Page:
CourtNav and FLOWS by RCJ Advice and Rights of Women
Support to help domestic abuse survivors through innovative platforms that effectively integrate technology with human advice and support. CourtNav collects evidence for a non-molestation order application and links female and male survivors in England and Wales with an accredited domestic abuse legal aid solicitor. A referral app for frontline workers (such as police officers or refuge staff) refers people at risk to the legal help they need. Meanwhile, FLOWS (Finding Legal Options for Women Survivors) specifically empowers women survivors to easily find clear information and local legal support as well as offering a secure webchat app that women can use quickly and discreetly. The FLOWS Discussion Forum also enables practitioners to share advice with peers via a secure platform.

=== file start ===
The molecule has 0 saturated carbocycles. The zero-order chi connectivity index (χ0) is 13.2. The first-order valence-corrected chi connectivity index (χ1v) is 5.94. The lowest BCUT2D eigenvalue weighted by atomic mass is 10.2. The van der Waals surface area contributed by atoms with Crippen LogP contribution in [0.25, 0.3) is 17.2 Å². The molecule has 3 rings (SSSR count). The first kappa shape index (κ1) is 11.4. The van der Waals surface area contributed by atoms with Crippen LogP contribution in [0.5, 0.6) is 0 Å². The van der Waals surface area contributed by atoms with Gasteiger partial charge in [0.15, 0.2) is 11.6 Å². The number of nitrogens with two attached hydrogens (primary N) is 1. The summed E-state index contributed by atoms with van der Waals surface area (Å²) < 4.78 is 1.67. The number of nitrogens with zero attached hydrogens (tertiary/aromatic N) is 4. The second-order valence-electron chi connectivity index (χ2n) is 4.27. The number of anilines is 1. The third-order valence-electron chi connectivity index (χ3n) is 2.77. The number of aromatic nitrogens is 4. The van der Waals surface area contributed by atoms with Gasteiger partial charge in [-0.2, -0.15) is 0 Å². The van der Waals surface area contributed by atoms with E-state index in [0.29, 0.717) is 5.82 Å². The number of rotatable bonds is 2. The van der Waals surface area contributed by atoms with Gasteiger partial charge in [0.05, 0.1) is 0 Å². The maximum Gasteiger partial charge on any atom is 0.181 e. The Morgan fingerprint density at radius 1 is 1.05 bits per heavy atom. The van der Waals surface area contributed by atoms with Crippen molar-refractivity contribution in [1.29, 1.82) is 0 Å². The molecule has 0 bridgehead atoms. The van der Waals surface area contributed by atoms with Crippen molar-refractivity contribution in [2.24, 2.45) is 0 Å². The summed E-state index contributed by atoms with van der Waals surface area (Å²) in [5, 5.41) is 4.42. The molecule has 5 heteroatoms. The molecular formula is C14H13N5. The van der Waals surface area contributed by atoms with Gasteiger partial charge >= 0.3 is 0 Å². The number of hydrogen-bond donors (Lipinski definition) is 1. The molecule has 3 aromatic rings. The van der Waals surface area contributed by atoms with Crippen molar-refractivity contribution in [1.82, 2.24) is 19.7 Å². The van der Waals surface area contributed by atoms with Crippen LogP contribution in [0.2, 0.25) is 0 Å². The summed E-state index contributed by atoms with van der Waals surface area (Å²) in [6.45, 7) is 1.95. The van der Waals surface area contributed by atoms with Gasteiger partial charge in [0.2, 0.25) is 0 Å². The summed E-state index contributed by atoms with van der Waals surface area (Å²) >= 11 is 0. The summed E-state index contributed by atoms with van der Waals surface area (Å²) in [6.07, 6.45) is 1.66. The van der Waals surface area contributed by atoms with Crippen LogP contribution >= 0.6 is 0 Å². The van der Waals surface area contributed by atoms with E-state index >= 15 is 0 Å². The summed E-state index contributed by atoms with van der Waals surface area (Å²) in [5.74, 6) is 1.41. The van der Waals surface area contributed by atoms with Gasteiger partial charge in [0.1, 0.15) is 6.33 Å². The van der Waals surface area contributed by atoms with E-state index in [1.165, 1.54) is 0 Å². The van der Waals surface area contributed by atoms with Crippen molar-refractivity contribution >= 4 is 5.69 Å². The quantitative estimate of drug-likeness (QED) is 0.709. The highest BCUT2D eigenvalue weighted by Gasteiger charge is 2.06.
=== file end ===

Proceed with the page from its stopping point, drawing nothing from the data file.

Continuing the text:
The Chatbot, developed by Mencap and Access Social Care
A legal information service for the hundreds of thousands with social care needs, the chatbot uses IBM Watson technology to provide free, accessible legal information, particularly for those who are experiencing challenges accessing care. The chatbot enables Access and Mencap to more effectively meet demand for advice by using technology to complement the human expertise of their advisors, allowing them to answer more queries and help more people. Using artificial intelligence, it learns from interactions as people use it, including legal caseworkers and care managers who have been involved in the testing. It helps people understand their rights and access justice, as well as allowing lawyers and advisers to allocate more time to the most complex cases. The chatbot can also be hosted on the websites of other advice organisations to reach even more people.